11 September 2005
A kinder, gentler clusterphück
The problem with Louisiana's emergency planning, says Alan Sullivan, is vestigial Sixties feminism:
The Louisiana plan was the product of a matriarchy, not a patriarchy. This is the work of a caring, nurturing government, increasingly run by and for women, or men who think and emote like women. Consider the performance of the feckless Louisiana Governor, or the shrill Mayor of New Orleans. Granted, not all women think like women, and not all men are girlie men. But everything about our society, from elementary school to the nursing home, seems increasingly calculated to entrench the values of 1960's feminism. And I mean entrench in every possible sense.
Well, not exactly everything:
After 9/11 the US created huge new bureaucracies to remedy a signal failure of bureaucracy. Is America more secure? Only because airline passengers will beat the crap out of anyone who acts up. But now a totally predictable disaster has killed thousands and where was our vaunted Department of Homeland Security? Again the bureaucrats failed. Maybe a couple of placeholders will actually get fired this time, but nothing fundamental will change, except the deficit. Why not? Because women and ninnies run most governmental institutions, other than the military the only public sector organization that functioned well, when it was finally summoned.
- Womanhood and ninnitude are not mutually exclusive (cf. Barbara Boxer, Kathie Lee Gifford).
- This trend started before the 1960s, says Francis W. Porretto:
Get into your time machine, go back fifty years, and walk the streets of any of the great cities of this continent. They were safe. They were almost perfectly clean. People didn't jostle one another, hurl obscene imprecations at one another, deface the sides of buildings with moronic scrawling, or pollute the air with pain-threshold levels of their preferred "music." Men treated women with courtesy, respect, and a certain protective affection. Even the poor, of which, though they were less numerous than they are today, there was no shortage, were clean, self-reliant, self-respecting, and courteous.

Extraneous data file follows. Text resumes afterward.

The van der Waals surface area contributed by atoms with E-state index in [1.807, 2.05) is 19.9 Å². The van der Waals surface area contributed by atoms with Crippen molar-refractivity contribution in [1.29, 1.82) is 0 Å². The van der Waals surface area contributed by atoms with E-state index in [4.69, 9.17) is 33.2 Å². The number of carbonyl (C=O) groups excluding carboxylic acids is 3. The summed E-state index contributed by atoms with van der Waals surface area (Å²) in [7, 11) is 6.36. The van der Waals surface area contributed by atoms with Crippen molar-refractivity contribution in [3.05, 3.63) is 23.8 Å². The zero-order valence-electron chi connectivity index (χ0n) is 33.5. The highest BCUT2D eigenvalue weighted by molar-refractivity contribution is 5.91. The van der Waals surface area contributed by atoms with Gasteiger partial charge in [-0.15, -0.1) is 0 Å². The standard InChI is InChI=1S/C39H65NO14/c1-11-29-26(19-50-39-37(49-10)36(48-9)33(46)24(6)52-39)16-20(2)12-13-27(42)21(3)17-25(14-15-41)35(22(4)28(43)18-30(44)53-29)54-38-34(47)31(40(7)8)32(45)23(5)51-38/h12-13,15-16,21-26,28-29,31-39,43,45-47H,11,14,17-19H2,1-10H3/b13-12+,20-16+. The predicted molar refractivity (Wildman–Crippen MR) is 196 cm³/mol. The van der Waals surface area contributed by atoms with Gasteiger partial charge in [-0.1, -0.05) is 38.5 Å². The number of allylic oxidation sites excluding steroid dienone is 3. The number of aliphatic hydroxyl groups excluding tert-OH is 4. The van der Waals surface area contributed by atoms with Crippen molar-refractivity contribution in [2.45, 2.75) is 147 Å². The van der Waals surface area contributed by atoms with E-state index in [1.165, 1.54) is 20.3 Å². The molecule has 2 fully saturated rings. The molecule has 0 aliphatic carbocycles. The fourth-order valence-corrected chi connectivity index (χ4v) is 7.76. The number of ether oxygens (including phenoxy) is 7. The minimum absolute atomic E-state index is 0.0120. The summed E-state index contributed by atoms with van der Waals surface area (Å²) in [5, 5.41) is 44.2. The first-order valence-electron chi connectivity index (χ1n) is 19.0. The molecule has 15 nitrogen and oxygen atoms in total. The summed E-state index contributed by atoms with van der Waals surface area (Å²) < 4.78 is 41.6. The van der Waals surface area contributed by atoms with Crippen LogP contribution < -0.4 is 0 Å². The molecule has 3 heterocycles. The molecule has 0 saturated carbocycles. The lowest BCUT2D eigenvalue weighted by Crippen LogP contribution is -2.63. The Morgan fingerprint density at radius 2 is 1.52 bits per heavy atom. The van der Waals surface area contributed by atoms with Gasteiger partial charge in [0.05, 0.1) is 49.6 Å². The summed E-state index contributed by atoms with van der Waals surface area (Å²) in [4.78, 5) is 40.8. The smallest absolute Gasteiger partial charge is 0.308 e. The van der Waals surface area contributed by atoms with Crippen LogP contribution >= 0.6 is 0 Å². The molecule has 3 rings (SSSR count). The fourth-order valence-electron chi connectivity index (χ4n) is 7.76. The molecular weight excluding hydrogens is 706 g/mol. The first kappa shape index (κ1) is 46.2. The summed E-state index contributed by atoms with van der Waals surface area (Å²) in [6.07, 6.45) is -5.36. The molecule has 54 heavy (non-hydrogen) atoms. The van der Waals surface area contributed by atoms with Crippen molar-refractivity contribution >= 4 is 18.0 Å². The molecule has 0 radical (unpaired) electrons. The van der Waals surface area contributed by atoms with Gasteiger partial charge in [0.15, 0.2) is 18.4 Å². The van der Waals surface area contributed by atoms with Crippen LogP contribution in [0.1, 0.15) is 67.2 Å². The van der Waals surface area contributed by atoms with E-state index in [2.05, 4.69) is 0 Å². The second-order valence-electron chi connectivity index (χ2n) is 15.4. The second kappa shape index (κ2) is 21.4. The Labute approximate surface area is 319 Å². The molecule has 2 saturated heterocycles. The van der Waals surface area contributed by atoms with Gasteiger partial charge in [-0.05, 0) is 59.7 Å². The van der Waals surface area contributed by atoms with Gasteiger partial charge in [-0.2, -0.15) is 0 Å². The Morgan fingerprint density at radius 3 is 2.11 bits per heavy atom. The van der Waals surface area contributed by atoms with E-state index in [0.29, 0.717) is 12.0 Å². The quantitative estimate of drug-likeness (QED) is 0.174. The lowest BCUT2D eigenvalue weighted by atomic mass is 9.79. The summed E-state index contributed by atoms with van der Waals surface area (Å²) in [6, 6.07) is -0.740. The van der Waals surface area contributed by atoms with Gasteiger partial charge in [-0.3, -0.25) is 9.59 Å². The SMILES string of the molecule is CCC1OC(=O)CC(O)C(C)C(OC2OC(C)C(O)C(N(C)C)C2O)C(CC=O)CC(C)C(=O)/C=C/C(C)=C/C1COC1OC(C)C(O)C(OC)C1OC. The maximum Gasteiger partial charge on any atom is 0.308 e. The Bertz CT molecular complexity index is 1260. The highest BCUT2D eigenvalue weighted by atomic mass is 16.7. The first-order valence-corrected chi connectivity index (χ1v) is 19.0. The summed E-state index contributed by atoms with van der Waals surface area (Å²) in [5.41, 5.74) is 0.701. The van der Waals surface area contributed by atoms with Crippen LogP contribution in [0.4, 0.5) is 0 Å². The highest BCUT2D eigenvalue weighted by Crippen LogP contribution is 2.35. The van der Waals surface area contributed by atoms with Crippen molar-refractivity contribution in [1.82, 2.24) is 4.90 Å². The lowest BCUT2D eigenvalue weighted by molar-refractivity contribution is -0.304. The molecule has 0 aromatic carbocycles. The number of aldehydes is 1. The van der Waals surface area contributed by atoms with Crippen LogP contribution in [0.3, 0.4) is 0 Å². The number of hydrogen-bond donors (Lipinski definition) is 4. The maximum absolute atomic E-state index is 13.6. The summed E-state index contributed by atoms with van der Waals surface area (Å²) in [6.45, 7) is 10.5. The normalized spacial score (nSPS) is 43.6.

The police would sort out those who couldn't meet the prevailing standards and would unceremoniously tell them to "keep moving," in which effort they were overwhelmingly reinforced by the non-uniformed public. If you wanted to surround yourself with degeneracy, you had to find the local Skid Row, the only place where such things were tolerated. It wasn't a big place, and the folks you found there permitted themselves no pride about their condition. No one indulged in nonsense notions about the "dignity" of the homeless, of welfare dependents, of drug addicts, of gang members, or any of today's mascot-groups for the coercive-compassion camp. As a result, government, which fattens on public perceptions of danger and disorder, was relatively small and unintrusive.
And what happened during the fifty years that followed?
We made it unacceptable to be a man, at least in public.
The word "man" in the above is, for a change, not to be interpreted generically. I don't mean "a member of the human species," or even "a masculine human being." I mean a man, the sort that fathers used to try to raise their sons to be, even if Dad wasn't quite one himself, because he knew it was his duty, and because it was expected of him. In 1950, the chattering classes and their hangers-on were already at work trying to make the manly virtues into vices, and to promote their opposites in their place.
At some point, this was cutesified into "Real Men don't eat quiche." But Bruce Feirstein, who wrote the book which bore this title, pointed out that the Real Man wasn't necessarily retrosexual, inarticulate and possessed of an indiscriminate palate. The Real Man, in fact, wasn't even necessarily male (cf. Katharine Hepburn, Commander Susan Ivanova).
What does it take? The two criteria (Porretto again):
- Knowledge of right and wrong, and the willingness to fight for the right;
- Knowledge of his own obligations, and the willingness to meet them.